Several years ago I was playing softball and tore my labrum. The labrum is a piece of fibrocartilage (rubbery tissue) attached to the rim of the shoulder socket that helps keep the ball of the joint in place. And when it’s damaged, the ball and socket don’t fit as they should and it is very painful.
Often times when we experience an injury like that it’s because we have weaker surrounding muscles that aren’t providing the appropriate support for what we’ve asked the other body parts to do.
Many times a torn labrum requires surgery. But after having talked to several people I found out that even with surgery that the recovery would be nearly 1 year and that if I kept playing, that ultimately I’d probably have to have surgery again. So I asked my ortho what the other options were. He told me that I could rehab by trying to build up the surrounding muscles instead. He said if it didn’t work, we could default to the surgery option and that I had a 50/50 chance of recovery without the surgery.
So I had him show me the exercises and left the office with the intention that surgery was not something I intended to do and that I would repair my shoulder in a more “non-traditional”, but natural way. It would require a lot of focus, patience, diligence, and working through some serious pain.
How many times in our careers have we been through painful times due to an “injury” caused by our weaker side, or in other words, our blind side?
We all have them. Our blind side is the side of our character that is not as well developed or not developed at all. The side that prevents us from being able to accomplish more.
The blind side can show up in many fashions.
Perhaps you aren’t as good of a communicator as you’d like to be so you are unable to get your ideas across clearly. Furthermore, you know that this inability is causing you to miss promotions and opportunities that could improve your career or increase your sales. Maybe you struggle to be more organized causing you to lose things, miss appointments, and keep up with your customers. It could be that you oversell your ideas by talking too much or giving too much information too quickly causing people to feel overwhelmed. Maybe you’re in a leadership position, but aren’t very empathetic which causes people to be less interactive or trusting of you. This lack of engagement from your team may leave you wondering why you can’t motivate them or believing that this is “their” issue.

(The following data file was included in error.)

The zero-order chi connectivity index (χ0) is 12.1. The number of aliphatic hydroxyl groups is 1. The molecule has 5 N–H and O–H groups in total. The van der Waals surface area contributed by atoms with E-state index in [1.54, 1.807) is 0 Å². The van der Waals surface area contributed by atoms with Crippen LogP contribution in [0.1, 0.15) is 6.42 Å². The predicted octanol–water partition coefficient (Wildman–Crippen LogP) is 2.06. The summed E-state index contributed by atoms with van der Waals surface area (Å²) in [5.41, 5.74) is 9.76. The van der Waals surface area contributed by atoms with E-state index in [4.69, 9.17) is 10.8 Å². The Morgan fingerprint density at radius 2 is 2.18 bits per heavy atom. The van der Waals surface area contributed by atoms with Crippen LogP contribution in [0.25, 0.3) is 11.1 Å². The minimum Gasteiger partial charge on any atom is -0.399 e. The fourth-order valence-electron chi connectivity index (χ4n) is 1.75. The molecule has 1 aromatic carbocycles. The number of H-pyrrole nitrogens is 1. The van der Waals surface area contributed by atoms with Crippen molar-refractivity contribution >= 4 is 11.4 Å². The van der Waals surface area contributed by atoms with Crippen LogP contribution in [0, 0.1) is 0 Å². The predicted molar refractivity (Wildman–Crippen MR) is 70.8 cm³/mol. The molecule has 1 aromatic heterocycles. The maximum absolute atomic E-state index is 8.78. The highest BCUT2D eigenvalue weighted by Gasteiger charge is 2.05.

Again, we all have blind sides, those things that could be improved upon, but might not be aware of. Or maybe we are aware of a weaker side, yet just aren’t paying attention. And ultimately, when we aren’t paying attention or aren’t aware, a situation comes along to show us that we need improvement in that area, much like my shoulder. For me, what happened was – I was working one part of my shoulder, while not spending enough time making sure that my surrounding muscles were strong enough to support what I was requiring it to do.
After my injury/awareness, I took one month to assess and allow my shoulder some time to heal. I then began the rehab process, 4-5 times a week at home, with a resistance band. I would do the exercises the doctor gave me to build up my weaker muscles, but also additional exercises that would build up even more secondary and tertiary muscles. Not only did this help support the torn labrum, while it was healing, it also made my shoulder much stronger that it had been before the injury. This non-surgery route cost me nothing, kept me out of a hospital, and allowed me to start playing again after only 6 months.
So what can we do in our careers that will help to strengthen our weaker or blind side?
The first requirement is an awareness. And instead of waiting for an “injury,” I recommend a more proactive and preemptive approach. So one option is seeking input/feedback from your colleagues. Some people are leery about this, but it is an option. Or you can be more covert by taking an assessment test. This will show you more specifically where your blind spots are and without bias!
The second requirement, of course, is to do the rehab to strengthen the weaker areas, like I did with my shoulder. I’m not saying it’s going to be easy or won’t require hard work. However, when it comes to improving your influence and your potential, this attention to your blind side can make a massive, positive difference in your life and your career.